March 22, 2023
An eye on the data: Key numbers during the COVID-19 crisis in Iowa
Three years after the first COVID-19 case was reported in Iowa, deaths and positive tests still are rising, though at a much slower pace than Iowa has seen during the pandemic.
COVID-19 deaths in Iowa reached 83 in February in the latest reports, with 35 reports for March bringing the total to 10,769 since the state’s first pandemic death was reported (March 24, 2020). Counts are regularly updated due to delays in reports.
Positive test counts have risen to 1,055,997 as of March 21, three years after the first reported cases in Iowa. These counts also are subject to reporting delays, and are likely understated as well as many home tests not being reported at all.
Governor Kim Reynolds signed legislation to ban COVID-19 vaccine requirements in public and private schools including universities and colleges, preventing public initiatives to protect the public from impacts of the spread of the virus.
The Governor rejected and blocked new public policy initiatives even as infections picked up in 2021, particularly among unvaccinated Iowans. The Legislature passed and the Governor signed, on the final day and night of the 2021 regular legislative session, a ban on any locally ordered vaccine or mask mandates in local schools or by cities and counties on local businesses. Besides rejecting vaccine or masking mandates, she supported court action to block federal policy moves designed to thwart the spread of the virus and its variants.
Over the many months of the pandemic, delays in death and positive case reports — as well as recent changes in the number used to report individual positive tests — have hindered a consistently clear look at the pace of COVID-19 in Iowa. The state also scaled back its reporting with the Governor's directive ending the emergency declaration as of Feb. 16 of last year.
The COVID-19 health data below reflect reports compiled by HHS as of Tuesday, March 21, unless noted. The HHS dashboard now is found here.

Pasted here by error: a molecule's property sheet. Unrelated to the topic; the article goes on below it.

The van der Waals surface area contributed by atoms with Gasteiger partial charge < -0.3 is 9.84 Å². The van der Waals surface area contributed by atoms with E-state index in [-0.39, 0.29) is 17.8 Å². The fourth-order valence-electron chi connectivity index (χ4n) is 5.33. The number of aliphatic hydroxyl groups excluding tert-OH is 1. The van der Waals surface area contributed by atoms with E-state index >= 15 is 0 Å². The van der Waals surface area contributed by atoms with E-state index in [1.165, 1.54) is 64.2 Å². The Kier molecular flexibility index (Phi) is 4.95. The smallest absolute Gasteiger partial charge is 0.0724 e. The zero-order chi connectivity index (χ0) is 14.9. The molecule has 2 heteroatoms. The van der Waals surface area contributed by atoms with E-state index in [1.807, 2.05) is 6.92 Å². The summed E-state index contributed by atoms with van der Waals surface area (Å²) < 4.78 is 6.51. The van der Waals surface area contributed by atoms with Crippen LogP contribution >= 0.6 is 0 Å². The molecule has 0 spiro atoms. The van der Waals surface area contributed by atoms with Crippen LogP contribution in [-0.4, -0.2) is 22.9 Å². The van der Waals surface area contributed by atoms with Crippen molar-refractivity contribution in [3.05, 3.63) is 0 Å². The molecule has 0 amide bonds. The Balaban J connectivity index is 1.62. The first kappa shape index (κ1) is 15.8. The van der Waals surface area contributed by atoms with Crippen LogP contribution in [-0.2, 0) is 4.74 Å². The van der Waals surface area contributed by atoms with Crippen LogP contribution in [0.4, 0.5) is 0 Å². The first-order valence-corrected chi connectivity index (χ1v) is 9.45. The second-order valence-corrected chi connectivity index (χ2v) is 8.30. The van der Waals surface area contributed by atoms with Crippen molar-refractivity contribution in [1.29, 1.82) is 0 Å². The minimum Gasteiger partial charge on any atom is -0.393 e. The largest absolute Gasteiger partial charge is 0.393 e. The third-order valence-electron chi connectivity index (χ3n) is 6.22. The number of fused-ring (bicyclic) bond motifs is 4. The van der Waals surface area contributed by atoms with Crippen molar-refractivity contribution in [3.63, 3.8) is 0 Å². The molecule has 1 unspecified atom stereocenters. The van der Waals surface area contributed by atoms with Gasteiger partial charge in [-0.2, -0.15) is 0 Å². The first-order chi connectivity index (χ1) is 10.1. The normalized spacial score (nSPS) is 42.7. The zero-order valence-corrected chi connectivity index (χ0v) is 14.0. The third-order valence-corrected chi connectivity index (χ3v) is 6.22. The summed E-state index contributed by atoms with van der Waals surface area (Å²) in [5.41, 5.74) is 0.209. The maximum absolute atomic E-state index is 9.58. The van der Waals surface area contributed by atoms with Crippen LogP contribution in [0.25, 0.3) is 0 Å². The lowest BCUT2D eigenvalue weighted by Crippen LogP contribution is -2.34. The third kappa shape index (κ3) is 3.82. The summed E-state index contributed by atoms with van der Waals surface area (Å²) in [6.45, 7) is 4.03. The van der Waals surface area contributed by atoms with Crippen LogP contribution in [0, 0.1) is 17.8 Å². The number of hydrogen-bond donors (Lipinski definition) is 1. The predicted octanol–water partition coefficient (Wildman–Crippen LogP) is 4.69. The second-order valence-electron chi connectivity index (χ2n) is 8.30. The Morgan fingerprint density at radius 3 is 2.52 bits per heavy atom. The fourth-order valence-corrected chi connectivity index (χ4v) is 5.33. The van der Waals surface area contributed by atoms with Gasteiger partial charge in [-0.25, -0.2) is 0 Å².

The dark line in the next graph shows fluctuations in the daily number of new positive tests, while the shaded area shows the one-week rolling daily average throughout the pandemic in Iowa. The high averages through the fall of 2021 and into 2022 illustrate how the virus quickly spread before it slowed to lower levels through most of 2022 and into 2023.
Death counts peaked in Iowa in November 2020, reaching 1,511 for that month, but after dropping off through the spring and summer of 2021, they were near or above 400 a month from September through February 2022, reaching above 600 in December and January. A regular lag of a week or more in death reports suggests the most recent counts are understated, but lower in general than a year before. The latest report shows an increase of 83 death reports in February, with 35 deaths reported to have occurred in March.
Every county in the state has felt the impact of the pandemic, with all 99 counties reaching double digits in deaths, and 26 now at 100 or above. Polk County has had 1,232 deaths, with Linn County next at 668 and Black Hawk at 531. Scott County has reached 450, with Woodbury, Pottawattamie and Dubuque counties above 300.
The pace of vaccinations stalled among working-age Iowans by early, with the percentage in each age group changing little from December 2021 through late July of 2022, other than in the age 5-11 category. As vaccinations became available in April 2021, middle-age and senior Iowans took more opportunities to be vaccinated. However, fewer than 60 percent of Iowans were fully vaccinated by the middle of 2022, according to the latest data from IDPH. Due to changes in reporting by the state, vaccination data is less available.